The Seattle 2030 District is a privately led, voluntary membership organization and participation is not required by any government entity. The City of Seattle supports the organization’s energy, water and transportation goals and to that aim has joined the District as a Community Stakeholder, as well as a Property Owner and Manager member.
Are professional services free to property owners, managers and developer members of the District?
Members that have signed the commitment letter and paid their annual fees are eligible for Seattle 2030 District-specific services, as well as access to limited pro-bono professional services from District members and reduced admissions to Seattle 2030 District sponsored educational programs.
How is the Seattle 2030 District related to or different from Architecture 2030, the AIA+2030 Professional Education Series, the AIA 2030 Commitment and other 2030 Districts around the United States?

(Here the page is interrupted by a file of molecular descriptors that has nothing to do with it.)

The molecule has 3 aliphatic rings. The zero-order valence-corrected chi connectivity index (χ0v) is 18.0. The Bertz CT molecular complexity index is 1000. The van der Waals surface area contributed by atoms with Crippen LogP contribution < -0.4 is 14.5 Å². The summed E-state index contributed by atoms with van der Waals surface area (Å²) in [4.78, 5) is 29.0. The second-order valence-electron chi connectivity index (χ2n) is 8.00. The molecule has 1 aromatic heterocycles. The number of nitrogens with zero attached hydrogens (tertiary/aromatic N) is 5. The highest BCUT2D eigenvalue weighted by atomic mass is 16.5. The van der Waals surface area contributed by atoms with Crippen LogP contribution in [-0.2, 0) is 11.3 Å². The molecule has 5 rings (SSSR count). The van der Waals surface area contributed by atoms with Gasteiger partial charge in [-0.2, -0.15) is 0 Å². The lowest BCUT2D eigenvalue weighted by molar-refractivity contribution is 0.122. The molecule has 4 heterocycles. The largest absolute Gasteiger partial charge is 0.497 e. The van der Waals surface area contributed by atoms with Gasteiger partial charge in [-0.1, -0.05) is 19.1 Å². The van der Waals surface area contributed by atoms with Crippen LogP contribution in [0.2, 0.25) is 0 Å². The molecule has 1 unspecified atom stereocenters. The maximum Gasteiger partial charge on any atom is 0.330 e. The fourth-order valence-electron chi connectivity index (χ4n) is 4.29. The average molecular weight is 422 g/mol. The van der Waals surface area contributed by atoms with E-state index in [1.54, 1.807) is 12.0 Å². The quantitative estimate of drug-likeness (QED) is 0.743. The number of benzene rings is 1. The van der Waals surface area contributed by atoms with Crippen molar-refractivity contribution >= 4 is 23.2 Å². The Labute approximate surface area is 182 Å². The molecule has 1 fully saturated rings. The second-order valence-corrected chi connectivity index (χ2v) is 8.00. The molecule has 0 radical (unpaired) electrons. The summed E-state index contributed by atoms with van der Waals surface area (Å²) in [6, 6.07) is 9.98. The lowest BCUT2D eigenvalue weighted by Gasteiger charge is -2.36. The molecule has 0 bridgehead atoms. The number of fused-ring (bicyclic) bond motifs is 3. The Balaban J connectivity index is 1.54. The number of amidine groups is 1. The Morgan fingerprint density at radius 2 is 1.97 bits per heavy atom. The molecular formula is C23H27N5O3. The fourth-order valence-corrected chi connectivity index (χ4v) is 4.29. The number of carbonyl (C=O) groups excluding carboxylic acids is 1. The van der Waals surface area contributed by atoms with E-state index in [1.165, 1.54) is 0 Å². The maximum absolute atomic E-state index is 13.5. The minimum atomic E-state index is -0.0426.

The year 2030 is widely considered as the decisive deadline for achieving a carbon-free society in order to mitigate catastrophic climate change. In response to this crisis, the non-profit organization, Architecture 2030, was founded by Edward Mazria in 2002. This organization put forth the 2030 Challenge, a set of defined performance targets that incrementally step down carbon emissions from the built environment to zero emissions in the year 2030. To support this challenge, other organizations, such as the American Institute of Architects (AIA) have used these targets as the framework for programs such as the AIA’s 2030 Commitment. The AIA+2030 Professional Education Series is an education program created by AIA Seattle, in partnership with Architecture 2030. 2030 Districts across the United States may vary in approach, however, they all establish performance goals based on the 2030 Challenge for Planners.